Winter weather quickly creates dangerous driving situations, such as slick, icy roads. When weather conditions are at their worst, it’s safest to stay put. But most days, you’ll be braving the cold, so learning how to winterize your car, navigate wintry roads, and prevent an accident will get you to your destination safe and sound.
Using information gathered from Weather.com, Comedy Defensive Driving created a infograph on winter driving safety. Fun yet informative, the infograph is designed to prepare you for the winter roads in an easy-to-understand guide. Here, we’ll highlight a few tips for safe winter driving:
- Avoid going out if conditions are harsh and you don’t absolutely need to go anywhere.
- Find out about road conditions, closures, and alternate routes if you do plan to go out. Give yourself extra time to get to your destination.
- Prepare your car for winter driving by checking the battery and tires, topping off anti-freeze and other liquids, and following these guidelines for winterizing your car.
- Pack a car emergency kit to keep in your vehicle during the winter months. Items to include are a shovel, jumper cables, tool kit, bag of salt or kitty litter, tow and tire chains, properly inflated spare tire, wheel wrench and tripod-type jack, exterior windshield cleaner, ice scraper, and snow brush.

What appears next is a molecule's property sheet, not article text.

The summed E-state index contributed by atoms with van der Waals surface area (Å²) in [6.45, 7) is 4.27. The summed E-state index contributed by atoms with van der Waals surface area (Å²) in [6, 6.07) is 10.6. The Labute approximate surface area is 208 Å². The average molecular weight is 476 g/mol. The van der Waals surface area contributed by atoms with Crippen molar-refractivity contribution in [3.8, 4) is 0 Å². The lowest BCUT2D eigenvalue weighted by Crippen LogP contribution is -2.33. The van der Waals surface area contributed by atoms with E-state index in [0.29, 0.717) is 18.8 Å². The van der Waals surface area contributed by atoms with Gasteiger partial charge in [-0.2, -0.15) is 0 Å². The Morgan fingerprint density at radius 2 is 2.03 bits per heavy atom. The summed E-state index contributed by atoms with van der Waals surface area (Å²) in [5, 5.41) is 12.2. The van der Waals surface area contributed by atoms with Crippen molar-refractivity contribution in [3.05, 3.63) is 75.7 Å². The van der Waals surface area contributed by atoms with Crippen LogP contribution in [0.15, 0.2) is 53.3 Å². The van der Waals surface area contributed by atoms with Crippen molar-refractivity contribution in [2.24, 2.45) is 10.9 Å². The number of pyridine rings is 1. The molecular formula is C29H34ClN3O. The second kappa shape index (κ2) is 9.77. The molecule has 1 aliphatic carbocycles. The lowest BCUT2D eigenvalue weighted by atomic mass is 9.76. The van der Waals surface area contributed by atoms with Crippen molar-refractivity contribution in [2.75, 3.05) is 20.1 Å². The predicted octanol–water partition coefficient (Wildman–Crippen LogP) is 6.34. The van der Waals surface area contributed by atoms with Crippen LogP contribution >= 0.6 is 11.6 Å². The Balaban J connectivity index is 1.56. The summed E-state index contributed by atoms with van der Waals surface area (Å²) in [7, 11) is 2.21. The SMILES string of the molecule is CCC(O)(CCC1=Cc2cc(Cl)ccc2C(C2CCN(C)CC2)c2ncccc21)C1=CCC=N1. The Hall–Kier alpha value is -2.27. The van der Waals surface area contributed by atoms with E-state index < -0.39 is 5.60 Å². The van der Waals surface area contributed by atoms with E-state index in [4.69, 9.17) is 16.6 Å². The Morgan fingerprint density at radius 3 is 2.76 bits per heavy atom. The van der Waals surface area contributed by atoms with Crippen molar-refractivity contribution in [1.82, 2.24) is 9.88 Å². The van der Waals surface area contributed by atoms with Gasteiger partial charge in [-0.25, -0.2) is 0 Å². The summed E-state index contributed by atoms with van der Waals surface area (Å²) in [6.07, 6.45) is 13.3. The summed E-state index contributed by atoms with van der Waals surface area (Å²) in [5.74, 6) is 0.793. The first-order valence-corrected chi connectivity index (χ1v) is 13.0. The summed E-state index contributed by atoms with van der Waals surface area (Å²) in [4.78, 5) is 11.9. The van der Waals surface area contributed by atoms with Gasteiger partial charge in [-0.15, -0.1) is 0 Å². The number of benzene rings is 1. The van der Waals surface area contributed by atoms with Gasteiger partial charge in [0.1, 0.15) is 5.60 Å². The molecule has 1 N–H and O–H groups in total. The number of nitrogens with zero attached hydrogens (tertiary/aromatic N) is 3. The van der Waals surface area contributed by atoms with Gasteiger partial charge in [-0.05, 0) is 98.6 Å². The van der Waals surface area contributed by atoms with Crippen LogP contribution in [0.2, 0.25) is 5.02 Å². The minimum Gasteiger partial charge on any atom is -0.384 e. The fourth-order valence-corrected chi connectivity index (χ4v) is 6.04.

- Pack a survival kit to keep in your car during the winter and replenish as needed. Include items such as a compass, reflective or brightly-colored cloth, first aid kit, scissors and string/cord, matches, flashlight and extra batteries, blanket, extra clothing, water, and non-perishable, high-energy foods.
- Drive safe on icy roads: decrease your speed, allow three times more space between you and the car in front of you, brake gently, turn on your lights, keep your lights and windshield clean, use low gears for traction, don’t use cruise control or overdrive, don’t pass snow plows and sanding trucks, and be extra careful on bridges, overpasses, and infrequently traveled roads.
For more tips and guidelines, including what to do if your rear or front wheels skid or if you get stuck, check out the Winter Driving infograph.